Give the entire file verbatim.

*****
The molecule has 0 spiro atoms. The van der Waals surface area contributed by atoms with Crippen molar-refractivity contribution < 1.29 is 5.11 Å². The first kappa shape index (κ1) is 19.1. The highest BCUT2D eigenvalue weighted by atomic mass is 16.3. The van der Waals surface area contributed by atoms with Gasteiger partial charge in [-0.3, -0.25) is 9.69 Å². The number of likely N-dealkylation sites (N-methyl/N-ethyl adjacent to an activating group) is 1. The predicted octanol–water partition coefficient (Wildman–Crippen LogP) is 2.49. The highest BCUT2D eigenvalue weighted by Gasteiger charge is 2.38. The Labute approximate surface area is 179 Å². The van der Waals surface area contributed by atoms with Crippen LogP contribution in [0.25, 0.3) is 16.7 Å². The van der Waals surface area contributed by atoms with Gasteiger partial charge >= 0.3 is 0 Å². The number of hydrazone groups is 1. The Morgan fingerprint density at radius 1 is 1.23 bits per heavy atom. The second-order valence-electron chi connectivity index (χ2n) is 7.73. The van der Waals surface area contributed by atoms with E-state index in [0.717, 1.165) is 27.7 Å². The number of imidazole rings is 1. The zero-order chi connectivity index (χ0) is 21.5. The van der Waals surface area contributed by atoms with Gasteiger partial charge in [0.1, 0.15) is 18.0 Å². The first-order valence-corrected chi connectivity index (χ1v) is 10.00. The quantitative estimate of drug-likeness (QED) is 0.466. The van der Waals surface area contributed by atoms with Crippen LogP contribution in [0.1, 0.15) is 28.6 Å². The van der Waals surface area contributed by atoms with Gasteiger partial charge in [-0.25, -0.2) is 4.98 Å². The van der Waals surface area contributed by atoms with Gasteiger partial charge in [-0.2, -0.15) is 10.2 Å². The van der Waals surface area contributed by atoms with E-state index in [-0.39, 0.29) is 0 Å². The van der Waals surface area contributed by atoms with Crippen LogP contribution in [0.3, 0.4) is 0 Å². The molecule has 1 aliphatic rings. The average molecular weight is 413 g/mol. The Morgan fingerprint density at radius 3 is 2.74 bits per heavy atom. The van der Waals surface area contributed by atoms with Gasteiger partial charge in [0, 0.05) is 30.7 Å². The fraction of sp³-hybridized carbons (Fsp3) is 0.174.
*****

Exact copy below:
The molecule has 0 spiro atoms. The van der Waals surface area contributed by atoms with Crippen molar-refractivity contribution < 1.29 is 5.11 Å². The first kappa shape index (κ1) is 19.1. The highest BCUT2D eigenvalue weighted by atomic mass is 16.3. The van der Waals surface area contributed by atoms with Gasteiger partial charge in [-0.3, -0.25) is 9.69 Å². The number of likely N-dealkylation sites (N-methyl/N-ethyl adjacent to an activating group) is 1. The predicted octanol–water partition coefficient (Wildman–Crippen LogP) is 2.49. The highest BCUT2D eigenvalue weighted by Gasteiger charge is 2.38. The Labute approximate surface area is 179 Å². The van der Waals surface area contributed by atoms with Crippen LogP contribution in [0.25, 0.3) is 16.7 Å². The van der Waals surface area contributed by atoms with Gasteiger partial charge >= 0.3 is 0 Å². The number of hydrazone groups is 1. The Morgan fingerprint density at radius 1 is 1.23 bits per heavy atom. The second-order valence-electron chi connectivity index (χ2n) is 7.73. The van der Waals surface area contributed by atoms with E-state index in [0.717, 1.165) is 27.7 Å². The number of imidazole rings is 1. The zero-order chi connectivity index (χ0) is 21.5. The van der Waals surface area contributed by atoms with Gasteiger partial charge in [0.1, 0.15) is 18.0 Å². The first-order valence-corrected chi connectivity index (χ1v) is 10.00. The quantitative estimate of drug-likeness (QED) is 0.466. The van der Waals surface area contributed by atoms with Crippen LogP contribution in [0.1, 0.15) is 28.6 Å². The van der Waals surface area contributed by atoms with Gasteiger partial charge in [-0.25, -0.2) is 4.98 Å². The van der Waals surface area contributed by atoms with Gasteiger partial charge in [-0.2, -0.15) is 10.2 Å². The van der Waals surface area contributed by atoms with E-state index in [-0.39, 0.29) is 0 Å². The van der Waals surface area contributed by atoms with Crippen LogP contribution in [0.3, 0.4) is 0 Å². The molecule has 1 aliphatic rings. The average molecular weight is 413 g/mol. The Morgan fingerprint density at radius 3 is 2.74 bits per heavy atom. The van der Waals surface area contributed by atoms with Gasteiger partial charge in [0, 0.05) is 30.7 Å². The fraction of sp³-hybridized carbons (Fsp3) is 0.174.